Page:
“Not that baby... that baby. The baby with the ribbon,” Didion writes of how Dunne would tell Quintana about the day they chose her. Dunne saw Quintana off to school in the morning, Didion tucked her in at night. Didion often read poetry to put Quintana to sleep. Once “Q” was asleep, Didion says, she would stay up late into the night and work, then read poetry before she went to sleep.

A framed copy of “The World,” a poem Quintana wrote when she was seven, hangs in Didion’s kitchen, printed carefully on construction paper:

The world/Has nothing/But morning/And Night/ It has no/Day or lunch/So this world/Is poor and desertid.

Quintana, Didion says, was preoccupied with dying, but she adds, “We lived always in sunny places.... it was hard to see the dark. I didn’t want to see it. I didn’t see any reason to see it.”

Didion was able to ignore other things as well. She says she wasn’t aware of getting old “until John [Dunne] died.” She refused to acknowledge her mother’s decline. She only wanted to see the lightness in her child, the beautiful baby, the young girl in her school uniform, the bride with flowers in her hair. All those Quintanas are there in the photographs in her living room, one a life-size poster.

Quintana’s look-alike sister tracked her down with a Fed-Ex letter in 1996. Quintana’s birth parents had married after they gave her up for adoption and then had two more children. Her biological mother called Quintana until, when Quintana asked her to give her a little time to get used to what she called “being found,” the mother disconnected her phone, saying she did not want to be a burden. Didion is sparing in the details of her daughter’s blood relatives, even kind. “I had a very strong feeling that this family had given me their child.”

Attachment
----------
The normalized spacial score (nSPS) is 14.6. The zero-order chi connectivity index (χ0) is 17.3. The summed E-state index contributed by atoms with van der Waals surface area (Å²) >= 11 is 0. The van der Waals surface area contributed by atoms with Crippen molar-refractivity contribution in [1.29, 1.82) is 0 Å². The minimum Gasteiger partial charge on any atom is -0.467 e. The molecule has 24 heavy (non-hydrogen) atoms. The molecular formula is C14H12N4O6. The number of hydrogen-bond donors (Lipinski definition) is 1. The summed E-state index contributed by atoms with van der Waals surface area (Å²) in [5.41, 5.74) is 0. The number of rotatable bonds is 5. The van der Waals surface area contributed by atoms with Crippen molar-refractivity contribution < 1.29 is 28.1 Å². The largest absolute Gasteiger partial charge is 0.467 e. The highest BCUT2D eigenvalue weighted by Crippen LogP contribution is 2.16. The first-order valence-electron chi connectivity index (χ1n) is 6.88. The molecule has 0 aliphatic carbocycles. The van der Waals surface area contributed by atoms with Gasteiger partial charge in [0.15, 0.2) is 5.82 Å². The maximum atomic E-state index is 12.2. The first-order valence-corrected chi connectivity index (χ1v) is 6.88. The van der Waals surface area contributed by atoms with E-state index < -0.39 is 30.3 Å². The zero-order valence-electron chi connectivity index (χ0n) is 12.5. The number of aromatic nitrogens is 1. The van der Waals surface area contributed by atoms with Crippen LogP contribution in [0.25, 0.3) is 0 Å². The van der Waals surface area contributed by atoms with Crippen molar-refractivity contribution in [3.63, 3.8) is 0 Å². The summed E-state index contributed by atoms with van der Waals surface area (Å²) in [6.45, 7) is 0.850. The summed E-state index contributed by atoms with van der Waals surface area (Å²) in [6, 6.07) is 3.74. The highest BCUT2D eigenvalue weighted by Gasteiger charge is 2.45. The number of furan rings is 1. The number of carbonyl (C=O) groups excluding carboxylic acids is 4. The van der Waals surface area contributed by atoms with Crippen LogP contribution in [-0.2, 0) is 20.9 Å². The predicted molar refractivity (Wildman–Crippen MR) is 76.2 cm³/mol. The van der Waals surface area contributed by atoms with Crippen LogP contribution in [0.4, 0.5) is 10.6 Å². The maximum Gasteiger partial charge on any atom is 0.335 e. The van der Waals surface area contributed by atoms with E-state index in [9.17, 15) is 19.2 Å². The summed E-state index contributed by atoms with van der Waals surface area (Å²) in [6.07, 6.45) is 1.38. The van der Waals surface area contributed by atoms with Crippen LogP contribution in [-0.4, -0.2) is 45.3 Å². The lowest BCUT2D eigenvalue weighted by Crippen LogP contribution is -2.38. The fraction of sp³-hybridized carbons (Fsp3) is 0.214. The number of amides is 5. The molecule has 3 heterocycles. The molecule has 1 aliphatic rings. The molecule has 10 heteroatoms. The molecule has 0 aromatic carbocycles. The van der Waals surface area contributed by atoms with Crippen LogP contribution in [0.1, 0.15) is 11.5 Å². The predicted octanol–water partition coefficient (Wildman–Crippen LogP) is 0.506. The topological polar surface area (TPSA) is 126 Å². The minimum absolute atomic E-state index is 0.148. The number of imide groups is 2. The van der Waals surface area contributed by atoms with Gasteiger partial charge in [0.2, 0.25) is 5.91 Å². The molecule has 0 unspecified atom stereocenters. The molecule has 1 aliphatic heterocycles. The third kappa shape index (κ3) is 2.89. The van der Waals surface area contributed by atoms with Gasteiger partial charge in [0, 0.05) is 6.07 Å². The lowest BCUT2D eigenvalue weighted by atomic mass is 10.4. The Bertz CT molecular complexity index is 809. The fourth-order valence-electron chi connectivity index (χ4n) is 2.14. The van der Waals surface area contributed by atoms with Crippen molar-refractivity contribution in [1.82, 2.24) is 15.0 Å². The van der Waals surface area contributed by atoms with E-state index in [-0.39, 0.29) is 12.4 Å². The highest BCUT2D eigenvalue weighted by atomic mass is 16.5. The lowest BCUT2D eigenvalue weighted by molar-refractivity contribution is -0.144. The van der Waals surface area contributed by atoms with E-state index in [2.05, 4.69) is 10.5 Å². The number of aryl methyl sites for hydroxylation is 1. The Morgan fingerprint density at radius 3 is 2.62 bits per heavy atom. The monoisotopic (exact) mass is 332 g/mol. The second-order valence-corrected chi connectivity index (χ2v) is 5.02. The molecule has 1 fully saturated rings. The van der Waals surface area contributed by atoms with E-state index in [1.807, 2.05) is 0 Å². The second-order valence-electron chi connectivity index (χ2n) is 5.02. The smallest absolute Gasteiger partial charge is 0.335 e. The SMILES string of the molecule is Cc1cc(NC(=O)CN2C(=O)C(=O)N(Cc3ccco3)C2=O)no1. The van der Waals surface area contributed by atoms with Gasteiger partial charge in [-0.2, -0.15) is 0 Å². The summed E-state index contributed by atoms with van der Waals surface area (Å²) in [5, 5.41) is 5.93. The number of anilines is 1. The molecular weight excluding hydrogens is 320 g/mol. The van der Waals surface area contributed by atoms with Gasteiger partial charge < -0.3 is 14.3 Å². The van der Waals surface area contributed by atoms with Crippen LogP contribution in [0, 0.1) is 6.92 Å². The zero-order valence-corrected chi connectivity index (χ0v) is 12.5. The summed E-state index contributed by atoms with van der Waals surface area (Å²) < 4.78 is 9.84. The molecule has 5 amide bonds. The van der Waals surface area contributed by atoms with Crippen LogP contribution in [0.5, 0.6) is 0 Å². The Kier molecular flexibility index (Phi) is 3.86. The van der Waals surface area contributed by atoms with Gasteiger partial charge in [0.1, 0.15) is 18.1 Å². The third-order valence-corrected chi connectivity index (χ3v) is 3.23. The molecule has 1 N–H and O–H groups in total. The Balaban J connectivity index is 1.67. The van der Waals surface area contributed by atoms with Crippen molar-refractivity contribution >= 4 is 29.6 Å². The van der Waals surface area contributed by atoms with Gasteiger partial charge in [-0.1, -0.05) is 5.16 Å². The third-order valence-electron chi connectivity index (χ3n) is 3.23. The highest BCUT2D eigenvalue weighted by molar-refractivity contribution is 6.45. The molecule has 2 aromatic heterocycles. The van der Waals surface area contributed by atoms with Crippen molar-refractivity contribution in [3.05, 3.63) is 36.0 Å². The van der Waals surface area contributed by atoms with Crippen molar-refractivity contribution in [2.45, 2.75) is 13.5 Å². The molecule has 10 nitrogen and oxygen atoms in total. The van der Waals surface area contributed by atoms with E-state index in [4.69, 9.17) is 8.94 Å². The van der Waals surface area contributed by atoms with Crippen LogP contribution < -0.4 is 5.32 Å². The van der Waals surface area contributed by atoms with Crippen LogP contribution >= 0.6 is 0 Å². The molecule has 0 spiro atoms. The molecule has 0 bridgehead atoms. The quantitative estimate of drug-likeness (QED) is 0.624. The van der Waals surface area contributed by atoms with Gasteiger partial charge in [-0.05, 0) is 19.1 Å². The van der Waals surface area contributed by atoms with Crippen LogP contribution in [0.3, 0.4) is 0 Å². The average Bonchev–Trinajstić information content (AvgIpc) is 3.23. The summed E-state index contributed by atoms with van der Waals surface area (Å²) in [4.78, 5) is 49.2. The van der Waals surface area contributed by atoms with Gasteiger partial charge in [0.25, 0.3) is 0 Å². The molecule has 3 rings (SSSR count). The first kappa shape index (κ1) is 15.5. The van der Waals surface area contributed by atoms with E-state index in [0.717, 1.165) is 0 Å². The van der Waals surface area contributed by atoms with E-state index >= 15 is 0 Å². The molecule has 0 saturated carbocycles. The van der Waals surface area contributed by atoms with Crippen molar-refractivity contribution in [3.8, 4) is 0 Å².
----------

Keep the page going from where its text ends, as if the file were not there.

When asked how she defines herself—a wife, a mother, a writer—Didion says she knew she was a good wife; she isn’t sure what kind of mother she was. “I used to say I was a writer, but it’s less up front now. Maybe because it didn’t help me.” She’s not sure whether she will write again, certainly not about the topics she took on in the 20th century. Writing about morality and culture is like “pushing the stone uphill again. You write about X political events and nothing happens. That doesn’t push you to write again.” She continues to read. There is a galley near her chair: Sherwin B. Nuland’s The Art of Aging. But she doesn’t read poetry any more. She goes to bed at 7:30 most nights, and gets up at 6 a.m. “In fact, I can hardly stay awake. I go to bed earlier and earlier for reasons that escape me. If I stay up any later, I’m ruined for the next day.” On this late August afternoon, the day before the anniversary of her daughter’s death, she says, “Of course, that’s going to change now that the light is changing.”

Carrie Tuhy, former editor of Real Simple, is cofounder of SecondLivesClub.blogspot.com.